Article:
My question to you and others:

1. What does the GC mean? We find this designation next to the officers (I am assuming company commanders). "Groupment Commando"?

2. We've seen the MP40 as one of the main battle weapons of 3e BCCP upon its arrival in Indochine, and during the first several years (1947-49) prior to the Route Coloniale 4 battles. Would this weapon have been used by other French units?

As always our appreciation for the kindness and courtesies you and others have shown us.

Regards,
Mick

Cobolt-60
28th November 2009, 05:36
My question to you and others:

1. What does the GC mean? We find this designation next to the officers (I am assuming company commanders). "Groupment Commando"?

2. We've seen the MP40 as one of the main battle weapons of 3e BCCP upon its arrival in Indochine, and during the first several years (1947-49) prior to the Route Coloniale 4 battles. Would this weapon have been used by other French units?



From what I have seen "GC" can mean "Groupement Commando" (as in the 2e or 7e GCCP from 1950-1952 until they were also renamed BPCs along with the others). It also means "groupement de camp" (training group?). It can also mean "Groupe de Chasse" (or Pursuit Group) but this is an Armee de l'Air (Air Force) term. However, in this case I think it might mean something else, like the British Army term "OC" for "Officer Commanding".

Yes, I seem to remember seeing pics somewhere of MP-40s being used significantly by Les Commando Marine (Navy Commandos). Do a search online for pics of "commando marine" or "fusiliers marin" and you should find them.

Hope this helps.

Cobolt-60
28th November 2009, 14:15
Here are a couple of pics of what appear to be Marine Commandos (notice which way the beret is pulled) with MP40s in Indochine:

http://worldwartwozone.com/forums/post-war-europe/1814-ss-and-the-foreign-legion.html

There is also a comment in Windrow's Osprey book about a 1e BEP section receiving MP40s in 1950 (to replace broken MAS38s) but with unreliable British 9mm ammo:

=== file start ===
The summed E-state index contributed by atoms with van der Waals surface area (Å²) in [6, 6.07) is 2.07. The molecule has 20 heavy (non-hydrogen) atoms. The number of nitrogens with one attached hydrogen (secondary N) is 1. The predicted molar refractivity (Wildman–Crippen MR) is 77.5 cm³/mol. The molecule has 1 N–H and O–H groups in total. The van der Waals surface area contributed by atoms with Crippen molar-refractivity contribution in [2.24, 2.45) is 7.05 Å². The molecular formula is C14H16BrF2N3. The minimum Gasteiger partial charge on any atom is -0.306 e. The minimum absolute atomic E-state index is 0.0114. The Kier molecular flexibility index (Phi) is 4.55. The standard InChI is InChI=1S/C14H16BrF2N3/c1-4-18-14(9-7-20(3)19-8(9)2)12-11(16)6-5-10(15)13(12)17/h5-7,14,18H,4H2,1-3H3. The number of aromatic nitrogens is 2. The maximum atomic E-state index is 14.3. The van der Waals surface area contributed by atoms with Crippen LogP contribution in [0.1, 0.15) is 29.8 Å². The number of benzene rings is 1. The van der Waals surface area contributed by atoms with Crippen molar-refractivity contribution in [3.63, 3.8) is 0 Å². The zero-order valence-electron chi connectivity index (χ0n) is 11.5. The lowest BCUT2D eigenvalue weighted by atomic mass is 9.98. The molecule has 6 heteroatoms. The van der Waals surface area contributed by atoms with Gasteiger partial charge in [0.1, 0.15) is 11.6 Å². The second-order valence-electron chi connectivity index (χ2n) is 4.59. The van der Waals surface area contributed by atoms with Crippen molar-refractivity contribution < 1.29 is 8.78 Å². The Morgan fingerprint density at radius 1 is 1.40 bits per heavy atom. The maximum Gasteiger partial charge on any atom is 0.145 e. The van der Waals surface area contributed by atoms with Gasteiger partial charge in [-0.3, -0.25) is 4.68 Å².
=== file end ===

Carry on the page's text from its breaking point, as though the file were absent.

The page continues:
http://books.google.com/books?id=oXRkalbcHC8C&pg=PA12&lpg=PA12&dq=mp40+indochina&source=bl&ots=oMLTaI60cQ&sig=mh8QyMCfpij3IFWO5KsuhQszWd0&hl=en&ei=5R8RS7aRN4yRtgewkJXrCg&sa=X&oi=book_result&ct=result&resnum=9&ved=0CDUQ6AEwCA#v=onepage&q=&f=false

I am took a look at the new webpages, Mick. They look excellent!!!!

--Colin

MAS36
28th November 2009, 15:48
Gentlemen: Thank you for the information! That solves the "GC" issue we were asking about!

I do have another (and I am sure hundreds of others to come):

What was the color of the red / amaranthe beret worn by the Parachutistes Coloniaux?

I know the SAS Brigade wore the MAROON beret (after issue in 1944 when all SAS battalions were brought together under 1st British Airborne Div prior to DDAY). I was wondering if the MAROON beret was then copied / issued as headgear to the Coloniaux para's (BCCPs, GCCP, etc.)

I have seen three different color variants in Indochina: a reddish-orange, maroon (ostensabily SASDB) and a light red / amaranthe (?)

Many thanks.

Cobolt-60
29th November 2009, 05:03
The "Beret Amarante" is still issued to the French Paras (though in a smaller sized beret). Here are examples of the proper color:

http://cgi.ebay.com.my/Beret-Amarante-rouge-des-parachutistes-TAILLE-58_W0QQcmdZViewItemQQitemZ350235911250

http://www.naturabuy.fr/beret-amarante-tap-item-156328.html

http://amicale8rpima.e-monsite.com/rubrique,attributs-tenues,263710.html

http://www.doursoux.com/product_info.php?cPath=979_1006&products_id=134

I am not sure that any of the current ones produced are really large enough (current paras wear berets that are much smaller than were worn in Indochine), so I might suggest buying larger sizes and modifying the bands.

Hope this helps.

Cobolt-60
29th November 2009, 15:59
More stuff --

Here is an example of a Indochine vintage BEP Beret Vert:

http://www.vietcollectionsmilitaria.com/original-french-indochine-legion-airborne-beret.html

Notice that it has much more material than currently produced ones do.

Here is a perfect pic of a beret rouge (3-piece variety) used for most of the war:

http://www.gia-vuc.com/indo/indo%20uniforms.htm

Cobolt-60
29th November 2009, 23:32
I went searching for a pic that I remembered that I thought all would be interested in seeing and I found it:

http://www.7flammes.com/1bep-24.jpg?36,40

This is a 1er BEP platoon responding to an ambush ca. 1953. The small mortar that the legionnaire is returning fire with is a Brandt mle 1937 50mm "lance-grenade"

http://www.worldwar2.ro/arme/?article=450

http://forum.axishistory.com/viewtopic.php?t=55645